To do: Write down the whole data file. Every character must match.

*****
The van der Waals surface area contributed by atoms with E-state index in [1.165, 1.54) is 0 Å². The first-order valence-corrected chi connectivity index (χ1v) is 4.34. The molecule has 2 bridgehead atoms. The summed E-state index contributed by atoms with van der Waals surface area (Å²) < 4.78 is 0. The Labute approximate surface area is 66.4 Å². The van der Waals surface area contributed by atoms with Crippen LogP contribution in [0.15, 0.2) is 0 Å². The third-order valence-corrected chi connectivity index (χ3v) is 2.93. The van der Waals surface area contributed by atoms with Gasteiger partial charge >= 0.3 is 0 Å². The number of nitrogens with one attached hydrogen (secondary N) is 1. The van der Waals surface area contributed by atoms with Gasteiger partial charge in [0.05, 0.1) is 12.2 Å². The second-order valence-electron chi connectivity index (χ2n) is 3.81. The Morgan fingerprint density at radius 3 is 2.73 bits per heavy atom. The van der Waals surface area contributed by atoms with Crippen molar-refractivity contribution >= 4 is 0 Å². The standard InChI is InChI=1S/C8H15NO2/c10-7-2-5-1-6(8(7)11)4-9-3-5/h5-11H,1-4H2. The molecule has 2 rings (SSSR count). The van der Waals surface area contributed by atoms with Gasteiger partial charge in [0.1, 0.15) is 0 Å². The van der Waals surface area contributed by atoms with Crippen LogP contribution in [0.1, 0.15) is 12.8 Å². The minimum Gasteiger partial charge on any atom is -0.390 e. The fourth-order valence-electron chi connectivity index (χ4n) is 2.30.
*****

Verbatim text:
The van der Waals surface area contributed by atoms with E-state index in [1.165, 1.54) is 0 Å². The first-order valence-corrected chi connectivity index (χ1v) is 4.34. The molecule has 2 bridgehead atoms. The summed E-state index contributed by atoms with van der Waals surface area (Å²) < 4.78 is 0. The Labute approximate surface area is 66.4 Å². The van der Waals surface area contributed by atoms with Crippen LogP contribution in [0.15, 0.2) is 0 Å². The third-order valence-corrected chi connectivity index (χ3v) is 2.93. The van der Waals surface area contributed by atoms with Gasteiger partial charge >= 0.3 is 0 Å². The number of nitrogens with one attached hydrogen (secondary N) is 1. The van der Waals surface area contributed by atoms with Gasteiger partial charge in [0.05, 0.1) is 12.2 Å². The second-order valence-electron chi connectivity index (χ2n) is 3.81. The Morgan fingerprint density at radius 3 is 2.73 bits per heavy atom. The van der Waals surface area contributed by atoms with Crippen molar-refractivity contribution >= 4 is 0 Å². The standard InChI is InChI=1S/C8H15NO2/c10-7-2-5-1-6(8(7)11)4-9-3-5/h5-11H,1-4H2. The molecule has 2 rings (SSSR count). The van der Waals surface area contributed by atoms with Gasteiger partial charge in [0.1, 0.15) is 0 Å². The van der Waals surface area contributed by atoms with Crippen LogP contribution in [0.1, 0.15) is 12.8 Å². The minimum Gasteiger partial charge on any atom is -0.390 e. The fourth-order valence-electron chi connectivity index (χ4n) is 2.30.